Posts Tagged ‘BBC’

A Crude BBC Places Linked Data mashup

January 20, 2011 4 comments

Last night I did some more experimenting with the Python rdflib directory. This time I did a crude (it’s not that pretty or polished yet) mashup of some of the BBC linked data and DBpedia linked data.

The Beeb have been in the linked data business for a while and their initial efforts were around programmes and music (but you also check out the great linked data powered wildlife finder).

Recently they’ve started to experiment with tagging their programmes with relevant people, places and organisations.

I decided it might be quite nice to have a simple mashup showing TV and radio shows about different places. To this end I did a quick linked data mashup to produce some KML showing this information.

To do this I again used Python’s rdflib. Here it was a simple case of following links from a place to a TV/radio programme and loading the RDF into a graph. It was then a case of executing a simple SPARQL query over this graph to get a KML file containing programme details and a lat/long coordinate for plotting it on a map. The BBC place data did not contain lat/long for all the places, but luckily they did include a ‘sameAs’ to the place information in DBpedia. Here all we had to do was follow the ‘sameAs’ link and load in the DBpedia data.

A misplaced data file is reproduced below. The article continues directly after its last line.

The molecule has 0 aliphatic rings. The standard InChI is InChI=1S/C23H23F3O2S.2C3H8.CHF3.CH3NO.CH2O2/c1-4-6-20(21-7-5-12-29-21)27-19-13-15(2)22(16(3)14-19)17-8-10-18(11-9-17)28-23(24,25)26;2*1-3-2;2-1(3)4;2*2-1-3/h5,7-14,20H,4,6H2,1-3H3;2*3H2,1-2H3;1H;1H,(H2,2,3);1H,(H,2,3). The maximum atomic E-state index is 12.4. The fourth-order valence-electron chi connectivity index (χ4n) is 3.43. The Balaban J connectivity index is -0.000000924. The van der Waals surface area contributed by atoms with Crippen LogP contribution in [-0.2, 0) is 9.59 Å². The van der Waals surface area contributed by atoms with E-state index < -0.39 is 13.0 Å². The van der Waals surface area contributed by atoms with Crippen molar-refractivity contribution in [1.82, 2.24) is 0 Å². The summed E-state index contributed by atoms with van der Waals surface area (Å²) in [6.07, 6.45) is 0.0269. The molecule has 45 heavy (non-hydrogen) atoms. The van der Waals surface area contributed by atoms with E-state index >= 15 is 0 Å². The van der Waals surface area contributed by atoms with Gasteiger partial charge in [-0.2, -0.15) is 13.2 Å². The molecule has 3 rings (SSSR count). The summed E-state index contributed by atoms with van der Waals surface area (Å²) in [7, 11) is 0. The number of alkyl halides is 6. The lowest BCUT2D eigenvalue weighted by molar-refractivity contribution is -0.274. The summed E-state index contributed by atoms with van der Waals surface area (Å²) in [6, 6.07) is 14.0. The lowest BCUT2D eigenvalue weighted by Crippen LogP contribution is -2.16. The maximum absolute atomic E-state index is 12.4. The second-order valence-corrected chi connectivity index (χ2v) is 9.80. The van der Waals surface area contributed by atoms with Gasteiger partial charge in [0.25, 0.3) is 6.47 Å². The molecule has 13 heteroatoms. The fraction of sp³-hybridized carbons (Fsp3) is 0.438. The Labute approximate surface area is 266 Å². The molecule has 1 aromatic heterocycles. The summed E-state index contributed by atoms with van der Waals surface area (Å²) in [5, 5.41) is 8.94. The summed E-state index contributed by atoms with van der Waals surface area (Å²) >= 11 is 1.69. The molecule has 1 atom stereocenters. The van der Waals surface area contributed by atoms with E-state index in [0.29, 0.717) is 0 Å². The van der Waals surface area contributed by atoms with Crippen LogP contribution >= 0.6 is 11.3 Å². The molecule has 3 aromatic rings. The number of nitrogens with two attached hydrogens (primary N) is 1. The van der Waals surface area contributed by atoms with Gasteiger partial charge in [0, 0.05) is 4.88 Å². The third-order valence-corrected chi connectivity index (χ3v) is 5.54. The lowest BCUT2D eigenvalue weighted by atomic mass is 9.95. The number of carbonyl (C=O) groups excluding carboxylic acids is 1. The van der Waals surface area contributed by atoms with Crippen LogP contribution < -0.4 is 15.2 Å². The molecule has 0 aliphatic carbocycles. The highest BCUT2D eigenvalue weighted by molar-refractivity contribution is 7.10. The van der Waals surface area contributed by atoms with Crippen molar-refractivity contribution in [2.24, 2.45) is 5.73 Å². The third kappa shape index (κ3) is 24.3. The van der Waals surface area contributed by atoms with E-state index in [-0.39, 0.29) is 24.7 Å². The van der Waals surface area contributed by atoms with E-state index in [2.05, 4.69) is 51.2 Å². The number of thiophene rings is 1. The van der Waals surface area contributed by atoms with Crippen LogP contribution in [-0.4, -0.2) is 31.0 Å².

I explained how to use rdflib to do this sort of thing in my last post, but meanwhile here is the source code and here is the KML. The KML can be used with a mapping API of your choice, but for a quick view drop the KML URL into the search box on Google maps or view in Google Earth.

At the moment this is a bit clunky, but it’s just a start…

Mash-ups are so last year…

June 14, 2009 3 comments

Mash-ups are cool – ever since Ordnance Survey, Google, Yahoo! and Microsoft launched there various mapping APIs we’ve seen quite a few of them. This weekend I’ve been experimenting with creating a map mesh-up. I’m not sure if there is any strict definition of a mesh-up, but Kinglsey Idehen gave a pretty good account of mesh-up versus mash-up in this blog entry. I’ll leave it up to you the reader to decide if what I have done is truly a mesh-up, but I like to think I did the best I could given the current semantic web infrastructure.

Given my day job I thought it would be cool to do some kind of map mesh-up around regions in the UK (however being a typical researcher I’ve only done four locations so far just to prove the concept). The new version of Ordnance Survey’s mapping API (OS OpenSpace) provides easy API calls to let you display the boundaries of administrative regions in Great Britain (except for civil parishes and communities). This made OS OpenSpace a no brainer for this mesh-up (and of course the superior cartography is an added bonus :)). In order to process the RDF I used the ARC PHP library.